My anxiety has decreased so much over the last year of my life. I have learned not to think about worst case scenarios and instead try to live in the moment. Instead of future traveling and thinking about all the bad things that could happen, I have become really good at focusing on the here and now. What is in my control?
I try to tell myself - it isn't worth getting myself all worked up about illness and accidents, because those things may never actually happen. When you become a mom, it feels as if part of your heart is forever walking around outside of you. And that worry is hard to control. I have always said that having three children out in the world is agony - you are constantly feeling exposed and vulnerable. You have to learn to be in the moment everyday with these kids, and instead of constantly worrying about what might happen to them I need to focus on what they are going through right now. What do they need here, today? It doesn't benefit anyone to worry about where they will be next week, one year or ten years from now.
For so long, I spent many years practically looking for danger. Expecting it. Because that was what I was taught to do by two parents that also worried everyday of my childhood. I thought the world was designed to hurt me, because that is what I was told. To fear everything.
As an adult, I always used to expect to get hit by the second arrow, because I was taught that the world will always be sending daggers in my direction. That was how my mindset was from childhood. So, I turned to alcohol to make me feel better usually. To soften the blow of the second arrow. To get me through the days.
Over the last year, I stopped expecting the second arrow. I stopped worrying. My anxiety has decreased. I have started being more mindful. More in the moment. But last weekend, my foundation was rocked.
Last Sunday, Evan and Brayden got in a car accident. This is and always will be one of my worst fears. And it came true. I got a call from Evan on the side of the highway at 7:30 at night. He was calm and reassuring that everything was okay though - that it was somewhat minor. They were rear ended by a large vehicle, when they stopped for another accident in front of them. After waiting for a while and dealing with the police and emergency vehicles that were already present for the other accident, they were on their way. It was going to be fine and they would be home soon, Evan said. Brayden was scared and texting me from Evan's phone on the side of the road, but he seemed okay. I sat patiently by the fire, waiting for them to get home at 8:00/8:30 on Sunday evening. Minutes ticked by. And it seemed to be taking too long. Then another call came through from Evan. He was standing in a snowbank on the side of the road again.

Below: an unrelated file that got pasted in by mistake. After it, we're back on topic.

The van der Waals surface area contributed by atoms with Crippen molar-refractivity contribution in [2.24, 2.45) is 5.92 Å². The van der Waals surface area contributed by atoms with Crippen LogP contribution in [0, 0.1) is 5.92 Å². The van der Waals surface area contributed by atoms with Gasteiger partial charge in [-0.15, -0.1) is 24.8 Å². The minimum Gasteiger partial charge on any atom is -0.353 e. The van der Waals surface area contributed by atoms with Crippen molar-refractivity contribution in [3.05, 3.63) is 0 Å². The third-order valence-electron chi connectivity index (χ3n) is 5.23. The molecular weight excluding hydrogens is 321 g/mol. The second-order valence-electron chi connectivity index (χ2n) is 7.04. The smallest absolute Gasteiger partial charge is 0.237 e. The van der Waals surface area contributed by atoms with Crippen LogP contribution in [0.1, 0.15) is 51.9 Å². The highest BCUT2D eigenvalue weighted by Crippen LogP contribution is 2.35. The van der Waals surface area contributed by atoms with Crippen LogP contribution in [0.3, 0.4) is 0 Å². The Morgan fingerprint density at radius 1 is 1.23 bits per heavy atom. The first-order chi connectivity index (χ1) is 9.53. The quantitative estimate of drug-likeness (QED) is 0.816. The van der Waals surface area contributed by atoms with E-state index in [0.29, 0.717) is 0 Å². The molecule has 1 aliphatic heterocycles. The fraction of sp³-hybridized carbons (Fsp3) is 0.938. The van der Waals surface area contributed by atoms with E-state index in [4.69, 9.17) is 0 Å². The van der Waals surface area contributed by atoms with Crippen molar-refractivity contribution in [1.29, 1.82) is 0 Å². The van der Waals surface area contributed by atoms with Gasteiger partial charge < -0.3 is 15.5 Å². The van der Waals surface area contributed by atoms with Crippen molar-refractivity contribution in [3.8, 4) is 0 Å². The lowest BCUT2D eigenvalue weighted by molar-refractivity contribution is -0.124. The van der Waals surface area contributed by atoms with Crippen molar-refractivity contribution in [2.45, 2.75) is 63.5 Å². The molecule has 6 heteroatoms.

After they left the accident, when driving home, the car was making a strange noise. The fender was smashed in, but it seemed drivable. They were going slowly in the right hand lane when another car flashed their lights and put their window down next to them and yelled that their car was on fire. Evan immediately pulled the car over again and Brayden dove into the snowbank and took off running down the side of I-95, assuming the car was going to blow up. After calling 911 and getting the car inspected by the firemen down the road at the other accident, they eventually got the car towed. Eventually, they got a ride from a police car back home.
Within a few days, we realized that Brayden suffered a concussion. That night he seemed okay, but it became quite clear that he was not fine within the next day or so. He has been home all week and is doing better each day, but I fear the emotional trauma may be worse on him.
For all my life, receiving a phone call that my family has been in an accident has always been my biggest fear. This was a scary moment for our family, and it could have been so much worse. I don't know if I have learned anything from this, or if I just want to say that I am glad I was sober that Sunday night. In the past, I would have been drunk by 8pm. After receiving the call that they were in an accident, the old me would have turned to her wine. I would have not have been able to handle the stress in the moment. My nerves would have been shot and I would have needed alcohol to get me through it... Instead, I meditated. I breathed through the chaos on my mind. And I was present for them when they got home later that night.
I don't have the same mindset of always thinking the world is out to get me. I don't allow myself to live in a perpetual state of worry or planning for the worst case scenario. I try to be in the moment and enjoy my children, but sometimes big things happen that shake my foundation. And I am just really happy to be sober when they do.